Many posts at Global Asset Search openly offer or imply remuneration for provision of solicited information.
If data is sought for high-stakes litigation, the claimant would typically be ready to financially compensate those who help locate hidden assets or provide missing evidence.
How can YOU make money on providing information?
Obviously, before posting here the author of the search notice had searched through open sources, the most obvious being the Google search engine. Perhaps, public databases such as OpenCorporates or JusticeInfoNetwork were also used. Most investigators and litigators would also have access to Lexis/Nexis or a similar service providing open-source but not necessarily ‘googlable’ information.
Consequently, this web service is not about open-source data. It calls on you to search for and offer something which is not so easily obtainable.
What is of interest to our members?
- real estate, aircraft, vessel and corporate ownership information not available online. It may still be open-source, but by application or subscription to a certain Registry, Cadastre etc. You are unlikely to be able to charge a lot for it (a typical PI would get this info for single thousands of US$, if not hundreds), but it is still worth something.
- bank account information (but please do not break any laws sourcing and selling it; for example, if you are a bank employee, divulging account info is likely to be a crime in the country where the bank or its particular branch is located);
- brokerage (securities, custody) account information (same warning applies as for bank accounts: do not break any laws disclosing something you are not entitled to);
- knowledge of transactions by which the person of interest transferred assets out of his/her/its ownership. This may provide the litigator an opportunity to claw back the asset under fraudulent conveyancing or similar statute;
- knowledge of who fronts for the person of interest, who are his/her nominees, personal strawmen and trusted attorneys or trustees who could be booking assets in their names but for the benefit of the asset search target;
- information on any trusts, foundations or other (typically sham) legal arrangements shielding the target’s beneficial ownership of an asset from public view and investigators;
- a well-researched “family tree” of the target’s relatives (who can be used to book the target’s assets in their name);
- knowledge of who owes money to the person of interest. A loan or other contractual claim is also an asset that can be seized;
- information on involvement of the person of interest or his/her controlled entity in any litigation which is not on the open database;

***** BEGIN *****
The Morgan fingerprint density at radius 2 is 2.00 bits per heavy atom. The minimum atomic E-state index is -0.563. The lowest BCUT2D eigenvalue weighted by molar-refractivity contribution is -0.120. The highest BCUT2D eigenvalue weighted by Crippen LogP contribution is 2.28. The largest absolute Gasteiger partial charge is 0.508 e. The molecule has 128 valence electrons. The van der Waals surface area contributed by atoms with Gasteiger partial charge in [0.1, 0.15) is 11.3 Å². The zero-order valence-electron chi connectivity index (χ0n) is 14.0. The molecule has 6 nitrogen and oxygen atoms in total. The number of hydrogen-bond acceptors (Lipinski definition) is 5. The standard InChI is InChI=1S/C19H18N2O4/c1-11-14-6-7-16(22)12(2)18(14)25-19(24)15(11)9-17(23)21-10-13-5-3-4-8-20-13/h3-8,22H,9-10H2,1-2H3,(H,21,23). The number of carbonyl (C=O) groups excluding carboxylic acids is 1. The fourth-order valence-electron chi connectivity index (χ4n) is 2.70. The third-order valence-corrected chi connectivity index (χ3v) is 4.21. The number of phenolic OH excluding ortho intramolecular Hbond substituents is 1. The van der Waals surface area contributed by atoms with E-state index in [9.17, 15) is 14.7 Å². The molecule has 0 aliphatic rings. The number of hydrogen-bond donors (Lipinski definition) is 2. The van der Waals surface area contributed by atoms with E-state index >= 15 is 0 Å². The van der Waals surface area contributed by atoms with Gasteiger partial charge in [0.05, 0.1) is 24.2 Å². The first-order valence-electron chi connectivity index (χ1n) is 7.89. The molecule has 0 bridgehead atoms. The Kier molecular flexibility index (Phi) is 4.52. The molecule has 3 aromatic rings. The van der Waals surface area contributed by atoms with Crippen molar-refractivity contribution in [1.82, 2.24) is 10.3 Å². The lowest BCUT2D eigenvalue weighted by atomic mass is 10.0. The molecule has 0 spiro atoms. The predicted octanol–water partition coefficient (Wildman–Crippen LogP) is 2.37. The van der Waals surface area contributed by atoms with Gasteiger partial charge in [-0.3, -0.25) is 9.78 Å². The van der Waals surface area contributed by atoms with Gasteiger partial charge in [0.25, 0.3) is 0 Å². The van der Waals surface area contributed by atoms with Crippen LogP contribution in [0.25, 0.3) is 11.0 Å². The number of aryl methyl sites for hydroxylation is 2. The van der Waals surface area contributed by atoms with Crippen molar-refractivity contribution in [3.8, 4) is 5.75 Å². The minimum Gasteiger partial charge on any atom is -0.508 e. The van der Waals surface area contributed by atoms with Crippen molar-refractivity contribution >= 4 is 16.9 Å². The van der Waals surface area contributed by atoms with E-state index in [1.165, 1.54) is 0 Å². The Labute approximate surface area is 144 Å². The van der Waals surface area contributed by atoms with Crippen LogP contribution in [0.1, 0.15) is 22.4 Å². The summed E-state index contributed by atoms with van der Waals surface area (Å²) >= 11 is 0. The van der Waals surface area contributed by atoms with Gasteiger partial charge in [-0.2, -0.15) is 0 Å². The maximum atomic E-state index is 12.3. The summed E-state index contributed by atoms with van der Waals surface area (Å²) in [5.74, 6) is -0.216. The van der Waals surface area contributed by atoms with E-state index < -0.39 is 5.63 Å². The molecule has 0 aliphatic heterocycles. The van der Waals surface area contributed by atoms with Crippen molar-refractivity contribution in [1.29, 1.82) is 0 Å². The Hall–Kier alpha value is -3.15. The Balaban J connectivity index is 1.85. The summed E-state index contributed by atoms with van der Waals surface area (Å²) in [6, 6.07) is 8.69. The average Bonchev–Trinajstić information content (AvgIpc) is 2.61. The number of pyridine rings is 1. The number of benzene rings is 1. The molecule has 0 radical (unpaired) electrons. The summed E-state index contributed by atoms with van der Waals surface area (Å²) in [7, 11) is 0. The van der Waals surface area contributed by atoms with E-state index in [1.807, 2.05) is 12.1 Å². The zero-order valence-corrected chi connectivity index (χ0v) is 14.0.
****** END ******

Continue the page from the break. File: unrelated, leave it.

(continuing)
- Etc. etc. etc.
In fact, any data which can materially assist the seeking party in location of the target’s assets (or sometimes, the target personally) may be offered for sale to the person who posted the notice. Provided – of course – that no laws are broken by collection and sale of such data.
Some notes on information search and sale legality
Laws of many (if not all) countries forbid the collection of ‘personal information’ or ‘personal data’. Definition varies from country to country but asset ownership information would normally be outside the scope of protection. In any event, check the law before disseminating anything.
Bank secrecy laws of many States provide for penalties for disclosure of bank account information. Again, check the laws and make sure they do not apply to you (or just don’t do it). The key research issue is whether the law applies to anyone in possession of bank account info (unlikely) or only to people to whom this information is entrusted first-hand (such as bank employees).
Obtaining information by deceipt is often illegal (such as, if you call the bank and impersonate its customer to get the account balance). Some private investigators do it and brag about it, but we advise you to be extremely careful with such practices.
Obtaining information by abuse of a computer network (hacking) is most certainly illegal. Unless, of course, it is sanctioned by law (but you have to be a Government agency to do it) or a court (but such situations have nothing to do with our website).
Evidence of a crime committed or planned (Eg. information on secret savings of a corrupt official) can usually be disclosed without penalty, but please do consult a competent attorney before doing that. You may have to share it with law enforcement first or wait for an official request to divulge it.
Some countries have draconian laws on data collection. Switzerland, for example, criminalizes evidence collection for a foreign authority (which includes a court of law!) without clearing this activity first through a local court. Some offshore money laundering paradises have similar laws in place. Make sure you do not do anything stupid if you act in any such country.
We can not offer you legal advice on data collection and sharing, as this is case- and country- specific, but do propose to get proper advice before dealing in data. Personal legal trouble is hardly worth the money one can get on this information marketplace.